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  • Poster presentation
  • Open Access

Plasma DNA concentration as a predictor of mortality and sepsis in critically ill patients

  • 1,
  • 1,
  • 1,
  • 1 and
  • 1
Critical Care20048 (Suppl 1) :P187

https://doi.org/10.1186/cc2654

  • Published:

Keywords

  • Myocardial Infarction
  • Receiver Operator Characteristic
  • Severe Sepsis
  • Natriuretic Peptide
  • Risk Stratification

Introduction

Risk stratification of severely ill patients remains problematic, resulting in increased interest in potential circulating markers, such as cytokines, procalcitonin and brain natriuretic peptide. Recent reports have indicated the usefulness of plasma DNA as a prognostic marker in various disease states such as trauma, myocardial infarction and stroke. To our knowledge, plasma DNA has not been investigated in the setting of the critically ill patient in the intensive care setting.

Methods

Fifty-two consecutive patients were studied in a general intensive care unit. Blood samples were taken on admission and stored for further analysis. Plasma DNA levels were estimated by a PCR method using primers for the human β-haemoglobin gene. Patients were followed up to 3 months.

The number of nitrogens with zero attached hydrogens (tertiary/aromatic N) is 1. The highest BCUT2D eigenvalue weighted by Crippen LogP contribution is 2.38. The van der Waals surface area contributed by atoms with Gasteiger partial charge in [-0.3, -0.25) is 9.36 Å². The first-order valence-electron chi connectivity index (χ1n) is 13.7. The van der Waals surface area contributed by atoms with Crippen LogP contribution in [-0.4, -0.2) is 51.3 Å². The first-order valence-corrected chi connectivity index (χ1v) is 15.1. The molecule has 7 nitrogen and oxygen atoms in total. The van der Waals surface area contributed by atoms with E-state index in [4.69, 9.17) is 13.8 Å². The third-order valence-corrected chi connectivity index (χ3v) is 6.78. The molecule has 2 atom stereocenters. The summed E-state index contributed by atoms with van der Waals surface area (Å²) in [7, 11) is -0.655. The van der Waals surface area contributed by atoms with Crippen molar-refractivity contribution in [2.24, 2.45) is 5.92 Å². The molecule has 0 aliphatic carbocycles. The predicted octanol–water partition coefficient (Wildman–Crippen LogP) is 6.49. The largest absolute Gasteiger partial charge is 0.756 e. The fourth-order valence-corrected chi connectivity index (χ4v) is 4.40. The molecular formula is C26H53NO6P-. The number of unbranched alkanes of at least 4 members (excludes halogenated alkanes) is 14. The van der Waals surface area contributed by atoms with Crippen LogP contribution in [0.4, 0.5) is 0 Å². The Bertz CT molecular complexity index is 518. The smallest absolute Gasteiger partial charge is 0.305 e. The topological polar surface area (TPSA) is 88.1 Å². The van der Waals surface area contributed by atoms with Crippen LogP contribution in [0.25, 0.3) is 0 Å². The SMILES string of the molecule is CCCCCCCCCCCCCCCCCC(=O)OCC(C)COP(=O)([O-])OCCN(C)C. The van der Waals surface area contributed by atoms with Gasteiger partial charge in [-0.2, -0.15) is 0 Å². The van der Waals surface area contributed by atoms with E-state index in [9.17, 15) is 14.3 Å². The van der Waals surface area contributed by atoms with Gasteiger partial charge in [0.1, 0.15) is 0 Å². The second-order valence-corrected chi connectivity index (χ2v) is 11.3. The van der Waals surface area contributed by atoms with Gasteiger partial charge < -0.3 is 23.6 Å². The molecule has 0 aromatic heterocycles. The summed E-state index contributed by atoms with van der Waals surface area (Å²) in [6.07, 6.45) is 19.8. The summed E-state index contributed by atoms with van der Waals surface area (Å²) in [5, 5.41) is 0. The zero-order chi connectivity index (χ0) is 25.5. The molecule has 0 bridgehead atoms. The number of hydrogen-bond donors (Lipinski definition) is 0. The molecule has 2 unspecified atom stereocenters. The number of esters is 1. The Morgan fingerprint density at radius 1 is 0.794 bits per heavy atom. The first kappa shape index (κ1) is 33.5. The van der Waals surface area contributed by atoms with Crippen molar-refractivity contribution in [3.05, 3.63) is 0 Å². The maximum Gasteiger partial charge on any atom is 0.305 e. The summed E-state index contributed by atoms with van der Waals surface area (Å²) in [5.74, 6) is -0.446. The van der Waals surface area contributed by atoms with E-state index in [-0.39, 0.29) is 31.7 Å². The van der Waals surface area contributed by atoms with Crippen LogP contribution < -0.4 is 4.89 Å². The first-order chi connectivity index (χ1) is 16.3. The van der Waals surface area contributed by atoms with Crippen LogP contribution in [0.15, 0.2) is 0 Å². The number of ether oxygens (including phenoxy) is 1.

Results

Seventeen of the 52 patients investigated died within 3 months of sampling. Nineteen of the 52 patients developed systemic inflammatory response syndrome, sepsis or severe sepsis. Plasma DNA concentrations were found to be significantly different between patients who died and those who survived (nonsurvivors, median = 321.4 ng/ml, interquartile range [IQR] = 245.3: survivors, median = 70.7 ng/ml, IQR = 67.1, P = 0.0003). In addition, plasma DNA concentrations were found to be significantly different between patients who developed a sepsis state and those who did not (septic patients, median = 192.1 ng/ml, IQR = 298; nonseptic patients, median = 73.8 ng/ml, IQR = 110.6, P = 0.03). Receiver operator characteristic (ROC) curves were calculated for the use of plasma DNA as a predictor of death and of sepsis (see Table 1).

Table 1

 

Area under ROC curve

Standard error

Optimum cutoff (ng/ml))

Sensitivity (%)

Specificity (%)

Likelihood ratio

ITU survival

0.84

0.07

< 123

80

92

10.3

Hospital survival

0.78

0.08

< 81

70

87

5.6

Diagnosis of sepsis

0.69

0.07

> 80

74

64

2.0

Conclusions

The results presented here demonstrate that plasma DNA may be a useful prognostic marker of mortality and sepsis in critically ill patients. Further research is clearly needed in the use of this novel marker in the intensive care setting and into the possible mechanisms of release/clearance of plasma DNA in disease states.

Authors’ Affiliations

(1)
St George's Hospital, London, UK

Copyright

© BioMed Central Ltd. 2004

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